City Journal, Winter 2006.
he university is worth fighting for. No other institution can carry the burden of educating our young people. That’s why we must redouble our efforts to restore integrity, civility, and rigorous standards in American higher education—particularly in the area of civic education.
I’ll be the first to admit that the situation is dire. I sympathize when critics throw up their hands in despair. I sometimes feel that way myself. Darkness often prevails in places where the light of learning should shine. I often trade horror stories with my friend Hadley Arkes, a distinguished scholar of jurisprudence and political theory at Amherst. On one occasion, I explained that the Woodrow Wilson School of Public and International Affairs at Princeton was sponsoring a viciously anti-Catholic art exhibit—one that it would never even permit were some favored faith or cause, such as Islam or gay rights, its target. Every year, some outrage along these lines seems to prove that anti-Catholicism really is the anti-Semitism of the intellectuals, though anyone familiar with academic life today knows that anti-Semitism itself is making a run at being the anti-Semitism of the intellectuals.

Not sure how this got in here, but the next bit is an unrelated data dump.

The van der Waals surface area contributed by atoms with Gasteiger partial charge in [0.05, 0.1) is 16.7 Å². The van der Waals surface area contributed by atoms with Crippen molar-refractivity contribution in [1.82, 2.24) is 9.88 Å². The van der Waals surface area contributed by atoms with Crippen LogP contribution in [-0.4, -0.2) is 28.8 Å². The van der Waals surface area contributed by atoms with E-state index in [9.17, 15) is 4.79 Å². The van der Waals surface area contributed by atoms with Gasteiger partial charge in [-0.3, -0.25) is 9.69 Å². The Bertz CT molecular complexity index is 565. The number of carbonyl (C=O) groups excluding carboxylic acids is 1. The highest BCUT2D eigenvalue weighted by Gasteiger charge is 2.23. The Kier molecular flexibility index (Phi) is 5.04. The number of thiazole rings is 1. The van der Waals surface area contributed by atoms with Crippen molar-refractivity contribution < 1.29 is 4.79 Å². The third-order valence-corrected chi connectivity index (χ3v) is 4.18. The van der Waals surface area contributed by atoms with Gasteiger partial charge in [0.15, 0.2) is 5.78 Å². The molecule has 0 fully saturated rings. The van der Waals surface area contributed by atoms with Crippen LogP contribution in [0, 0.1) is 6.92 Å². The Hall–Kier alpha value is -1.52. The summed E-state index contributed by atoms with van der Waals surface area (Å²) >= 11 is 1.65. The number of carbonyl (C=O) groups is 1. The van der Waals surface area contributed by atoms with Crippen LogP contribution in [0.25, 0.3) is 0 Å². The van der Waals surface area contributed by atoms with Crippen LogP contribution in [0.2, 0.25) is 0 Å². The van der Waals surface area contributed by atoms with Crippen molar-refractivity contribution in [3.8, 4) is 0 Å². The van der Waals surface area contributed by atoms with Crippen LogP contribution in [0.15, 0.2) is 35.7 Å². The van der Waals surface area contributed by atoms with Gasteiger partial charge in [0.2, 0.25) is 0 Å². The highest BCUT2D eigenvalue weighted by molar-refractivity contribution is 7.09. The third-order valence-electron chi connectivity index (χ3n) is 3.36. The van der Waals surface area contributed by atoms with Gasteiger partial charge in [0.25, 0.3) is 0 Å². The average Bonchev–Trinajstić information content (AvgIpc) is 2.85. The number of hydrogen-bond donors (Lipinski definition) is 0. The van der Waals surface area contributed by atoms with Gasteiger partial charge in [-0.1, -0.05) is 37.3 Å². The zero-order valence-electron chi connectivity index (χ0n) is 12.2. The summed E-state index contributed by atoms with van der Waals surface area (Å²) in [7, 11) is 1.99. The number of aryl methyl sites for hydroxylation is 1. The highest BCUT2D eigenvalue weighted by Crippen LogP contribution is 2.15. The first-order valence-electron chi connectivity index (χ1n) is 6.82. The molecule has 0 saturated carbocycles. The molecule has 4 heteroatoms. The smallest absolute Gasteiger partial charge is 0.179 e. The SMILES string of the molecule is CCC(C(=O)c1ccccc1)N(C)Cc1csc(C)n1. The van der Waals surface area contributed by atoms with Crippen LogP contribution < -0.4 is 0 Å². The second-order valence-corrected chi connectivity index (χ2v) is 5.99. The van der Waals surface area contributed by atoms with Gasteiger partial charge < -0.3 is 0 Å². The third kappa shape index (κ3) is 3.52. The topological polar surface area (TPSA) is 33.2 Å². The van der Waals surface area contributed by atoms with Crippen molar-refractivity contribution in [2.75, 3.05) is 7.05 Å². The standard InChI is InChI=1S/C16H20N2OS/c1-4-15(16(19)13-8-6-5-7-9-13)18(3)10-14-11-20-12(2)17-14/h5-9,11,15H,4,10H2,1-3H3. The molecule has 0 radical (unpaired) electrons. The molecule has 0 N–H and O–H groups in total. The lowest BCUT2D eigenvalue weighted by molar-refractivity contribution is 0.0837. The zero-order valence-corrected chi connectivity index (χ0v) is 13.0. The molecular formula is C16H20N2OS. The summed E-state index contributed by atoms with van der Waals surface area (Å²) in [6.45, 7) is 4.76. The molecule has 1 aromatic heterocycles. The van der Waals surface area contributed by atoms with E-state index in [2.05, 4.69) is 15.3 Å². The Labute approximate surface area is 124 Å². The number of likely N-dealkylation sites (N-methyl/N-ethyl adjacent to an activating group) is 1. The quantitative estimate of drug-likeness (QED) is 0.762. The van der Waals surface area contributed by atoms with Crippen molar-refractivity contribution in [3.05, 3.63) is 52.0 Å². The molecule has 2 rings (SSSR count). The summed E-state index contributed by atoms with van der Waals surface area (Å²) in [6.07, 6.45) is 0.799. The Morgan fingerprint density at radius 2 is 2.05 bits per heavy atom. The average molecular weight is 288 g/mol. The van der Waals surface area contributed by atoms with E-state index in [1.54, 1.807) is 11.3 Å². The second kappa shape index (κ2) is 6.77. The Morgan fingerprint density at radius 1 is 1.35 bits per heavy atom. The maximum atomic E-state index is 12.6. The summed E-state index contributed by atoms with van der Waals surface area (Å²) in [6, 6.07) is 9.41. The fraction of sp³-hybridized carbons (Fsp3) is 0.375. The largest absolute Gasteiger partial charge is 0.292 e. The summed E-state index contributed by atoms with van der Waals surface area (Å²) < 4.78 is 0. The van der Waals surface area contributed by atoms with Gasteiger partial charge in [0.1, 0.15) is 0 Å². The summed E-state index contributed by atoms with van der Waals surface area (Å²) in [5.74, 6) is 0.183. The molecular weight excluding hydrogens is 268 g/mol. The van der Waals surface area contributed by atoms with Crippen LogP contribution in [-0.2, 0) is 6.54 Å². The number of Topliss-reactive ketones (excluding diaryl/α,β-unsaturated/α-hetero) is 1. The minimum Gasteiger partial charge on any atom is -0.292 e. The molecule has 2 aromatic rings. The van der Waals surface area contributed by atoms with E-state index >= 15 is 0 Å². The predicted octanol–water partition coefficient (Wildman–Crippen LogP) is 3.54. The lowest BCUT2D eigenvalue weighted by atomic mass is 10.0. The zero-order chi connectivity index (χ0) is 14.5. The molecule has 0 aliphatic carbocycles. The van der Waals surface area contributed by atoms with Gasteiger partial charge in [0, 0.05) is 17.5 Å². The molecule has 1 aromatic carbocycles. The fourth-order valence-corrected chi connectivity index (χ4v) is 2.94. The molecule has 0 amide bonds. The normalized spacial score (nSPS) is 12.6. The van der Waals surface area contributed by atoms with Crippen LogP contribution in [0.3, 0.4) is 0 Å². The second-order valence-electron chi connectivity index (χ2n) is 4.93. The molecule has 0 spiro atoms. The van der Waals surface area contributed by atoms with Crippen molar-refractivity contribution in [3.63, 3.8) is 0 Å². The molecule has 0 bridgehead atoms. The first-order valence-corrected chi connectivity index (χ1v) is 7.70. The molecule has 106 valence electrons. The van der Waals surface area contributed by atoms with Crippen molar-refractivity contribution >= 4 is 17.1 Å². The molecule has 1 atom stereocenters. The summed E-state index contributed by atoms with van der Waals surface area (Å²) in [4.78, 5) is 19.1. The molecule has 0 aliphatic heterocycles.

Professor Arkes listened sympathetically and said, “Things have gotten pretty bad here at Amherst, too: we’ve granted tenure in political science to a guy promoting a theory explaining the foreign policy of George H. W. Bush by reference to his alleged homoerotic attraction to Ronald Reagan.” “Well,” I replied, “Princeton has topped that. We’ve given a distinguished chair in bioethics to a fellow who insists that eating animals is morally wrong, but that killing newborn human infants can be a perfectly moral choice.” (This professor has since gone on to say that there would be nothing wrong with a society in which large numbers of children were conceived, born, and then killed in infancy to obtain transplantable organs.)
And so we go back and forth with each other, in a macabre game of one-upmanship….